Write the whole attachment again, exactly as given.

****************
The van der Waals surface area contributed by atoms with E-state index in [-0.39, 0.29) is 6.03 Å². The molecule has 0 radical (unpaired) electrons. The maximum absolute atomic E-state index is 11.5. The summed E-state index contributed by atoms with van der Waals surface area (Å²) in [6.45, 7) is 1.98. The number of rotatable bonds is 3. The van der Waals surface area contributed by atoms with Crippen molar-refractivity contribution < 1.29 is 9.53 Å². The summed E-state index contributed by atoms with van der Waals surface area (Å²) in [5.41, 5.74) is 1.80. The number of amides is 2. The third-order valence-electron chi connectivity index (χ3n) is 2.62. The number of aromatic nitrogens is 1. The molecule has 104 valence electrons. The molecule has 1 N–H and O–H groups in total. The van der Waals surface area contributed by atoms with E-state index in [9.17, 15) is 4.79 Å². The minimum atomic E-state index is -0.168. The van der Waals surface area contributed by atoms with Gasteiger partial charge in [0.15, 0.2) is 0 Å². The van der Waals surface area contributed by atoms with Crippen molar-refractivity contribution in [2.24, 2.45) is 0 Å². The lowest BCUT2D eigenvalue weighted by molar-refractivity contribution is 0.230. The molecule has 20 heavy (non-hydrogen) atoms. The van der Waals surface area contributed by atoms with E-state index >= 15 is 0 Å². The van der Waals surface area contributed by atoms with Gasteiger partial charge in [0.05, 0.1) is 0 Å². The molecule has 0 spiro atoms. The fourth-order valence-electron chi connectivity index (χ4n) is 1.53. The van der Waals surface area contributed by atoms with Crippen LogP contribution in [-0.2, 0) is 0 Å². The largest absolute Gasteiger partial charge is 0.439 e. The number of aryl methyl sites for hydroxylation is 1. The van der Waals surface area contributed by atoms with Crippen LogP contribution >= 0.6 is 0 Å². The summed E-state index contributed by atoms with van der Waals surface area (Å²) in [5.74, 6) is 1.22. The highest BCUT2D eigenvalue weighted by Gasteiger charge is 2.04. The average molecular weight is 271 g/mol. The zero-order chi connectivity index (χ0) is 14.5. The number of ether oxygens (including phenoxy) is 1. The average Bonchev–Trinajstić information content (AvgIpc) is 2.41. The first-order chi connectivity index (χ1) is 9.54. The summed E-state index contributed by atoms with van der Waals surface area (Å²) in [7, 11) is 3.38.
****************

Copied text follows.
The van der Waals surface area contributed by atoms with E-state index in [-0.39, 0.29) is 6.03 Å². The molecule has 0 radical (unpaired) electrons. The maximum absolute atomic E-state index is 11.5. The summed E-state index contributed by atoms with van der Waals surface area (Å²) in [6.45, 7) is 1.98. The number of rotatable bonds is 3. The van der Waals surface area contributed by atoms with Crippen molar-refractivity contribution < 1.29 is 9.53 Å². The summed E-state index contributed by atoms with van der Waals surface area (Å²) in [5.41, 5.74) is 1.80. The number of amides is 2. The third-order valence-electron chi connectivity index (χ3n) is 2.62. The number of aromatic nitrogens is 1. The molecule has 104 valence electrons. The molecule has 1 N–H and O–H groups in total. The van der Waals surface area contributed by atoms with E-state index in [9.17, 15) is 4.79 Å². The minimum atomic E-state index is -0.168. The van der Waals surface area contributed by atoms with Gasteiger partial charge in [0.15, 0.2) is 0 Å². The van der Waals surface area contributed by atoms with Crippen molar-refractivity contribution in [2.24, 2.45) is 0 Å². The lowest BCUT2D eigenvalue weighted by molar-refractivity contribution is 0.230. The molecule has 20 heavy (non-hydrogen) atoms. The van der Waals surface area contributed by atoms with E-state index >= 15 is 0 Å². The van der Waals surface area contributed by atoms with Gasteiger partial charge in [0.05, 0.1) is 0 Å². The molecule has 0 spiro atoms. The fourth-order valence-electron chi connectivity index (χ4n) is 1.53. The van der Waals surface area contributed by atoms with Crippen LogP contribution in [-0.2, 0) is 0 Å². The largest absolute Gasteiger partial charge is 0.439 e. The number of aryl methyl sites for hydroxylation is 1. The van der Waals surface area contributed by atoms with Crippen LogP contribution >= 0.6 is 0 Å². The summed E-state index contributed by atoms with van der Waals surface area (Å²) in [5.74, 6) is 1.22. The highest BCUT2D eigenvalue weighted by Gasteiger charge is 2.04. The average molecular weight is 271 g/mol. The zero-order chi connectivity index (χ0) is 14.5. The number of ether oxygens (including phenoxy) is 1. The average Bonchev–Trinajstić information content (AvgIpc) is 2.41. The first-order chi connectivity index (χ1) is 9.54. The summed E-state index contributed by atoms with van der Waals surface area (Å²) in [7, 11) is 3.38.